SIG 1911 Ultra Compact 9mm Review

SIG 1911 Ultra Compact 9mm Review

The SIG 1911 Ultra Compact 9mm is lightweight enough for comfortable carry, but not so light that it's uncomfortable to shoot

The SIG 1911 Ultra Compact pistol offered in .45 ACP and 9mm with an all-black nitride finish and blackwood grips, with a nickel PVD finish and G10 grips, or with a two-tone finish and rosewood grips. Mine is the 9mm two-tone version, and it is an excellent personal-protection pistol. It’s lightweight enough for comfortable carry, but not so light that it’s uncomfortable to shoot. Unloaded, the pistol weighs 28 ounces.

The two-tone Ultra Compact’s signature features are its 3.3-inch barrel and short, alloy grip frame. The bull barrel is fitted to the slide, so there is no barrel bushing, and it measures 0.70 inch at the muzzle. The muzzle is precision crowned.

Getting a short-barreled Model 1911 to function perfectly all the time is no simple matter, but SIG has worked out all the kinks. My pistol functioned perfectly throughout my shooting session. More about that later.

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The Ultra Compact also features a full-length recoil spring guide rod and a single recoil spring. The slide has grasping grooves at the rear only, and the ejection port is lowered and flared. The pistol has a low-profile rear sight and a post front sight. Both sights have SIGLITE tritium dots and are dovetailed into the slide. Sight radius is 4.88 inches.


Slide-to-frame fit on my sample pistol was top notch. There was just a hint of side-to-side play, but there was no movement at all when I pushed down on the barrel hood with the pistol in full battery. The slide has a natural stainless finish, and the frame has a matte black hard-coat-anodized finish.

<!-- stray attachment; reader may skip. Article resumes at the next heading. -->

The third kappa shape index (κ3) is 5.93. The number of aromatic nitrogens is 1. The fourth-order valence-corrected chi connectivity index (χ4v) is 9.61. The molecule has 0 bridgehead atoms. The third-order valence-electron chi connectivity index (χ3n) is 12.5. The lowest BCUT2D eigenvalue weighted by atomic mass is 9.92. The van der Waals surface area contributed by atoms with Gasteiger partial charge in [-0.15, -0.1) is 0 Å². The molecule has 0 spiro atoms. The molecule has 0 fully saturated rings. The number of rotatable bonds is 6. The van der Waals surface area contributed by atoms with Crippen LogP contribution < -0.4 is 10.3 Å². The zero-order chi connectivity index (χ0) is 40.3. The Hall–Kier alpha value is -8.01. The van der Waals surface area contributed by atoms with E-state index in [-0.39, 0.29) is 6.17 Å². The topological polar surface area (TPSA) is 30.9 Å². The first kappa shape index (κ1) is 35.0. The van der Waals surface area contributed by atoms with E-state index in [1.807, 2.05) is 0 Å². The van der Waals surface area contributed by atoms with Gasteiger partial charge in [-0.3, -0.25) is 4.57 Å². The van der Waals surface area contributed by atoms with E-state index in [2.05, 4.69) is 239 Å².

The pistol’s lightweight alloy compact grip frame is the shortened Officer’s ACP size. The frontstrap and the flat mainspring housing are checkered. The bottom of the grip frame is beveled, and the grip safety is a beavertail type complete with a memory bump.


This model has a slightly extended thumb safety (not ambidextrous); a striated slide lock; a striated, two-hole, speed-type trigger with overtravel adjustment screw; and a skeletonized hammer. The Hogue rosewood double-diamond grip panels are checkered. Capacity of the single-stack magazine is eight rounds, and the gun comes with two steel magazines. They have flat followers and side witness holes, and their baseplates are drilled and tapped for bumper pads.

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The SIG 1911 Ultra Compact features a 3.3-inch bushingless barrel, a skeletonized aluminum trigger, SIGLITE night sights, and Hogue rosewood grip panels.

My pistol’s trigger pull averaged 5 pounds, 8 ounces, and letoff was crisp, clean, and consistent. There were only 4 ounces of variation over five measurements. Overall length of the Ultra Compact is 6.8 inches, and height is 4.8 inches.

I fired the Ultra Compact with five 9mm factory loads, ranging in bullet weight from 115 to 150 grains All loads produced five-shot group averages of less than 4.00 inches at 25 yards. The tightest group average was 1.62 inches, and it came with the Federal Syntech 115-grain TSJ loading. Average velocity for that load was 1,061 fps, with a standard deviation of 14 fps.


After shooting for accuracy from the bench, I did a little action shooting, drawing the pistol from a DeSantis Top Cop 2.0 holster and firing it on swinging steel plates and bouncing ball targets. The holster is a nice piece of leather, and it fit the Ultra Compact perfectly. 

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I didn’t have any failures to feed or eject during the firing session. That’s a testament to SIG’s success in building short-barreled 1911s that are 100-percent reliable. Recoil was very manageable especially with the 150-grain loads.

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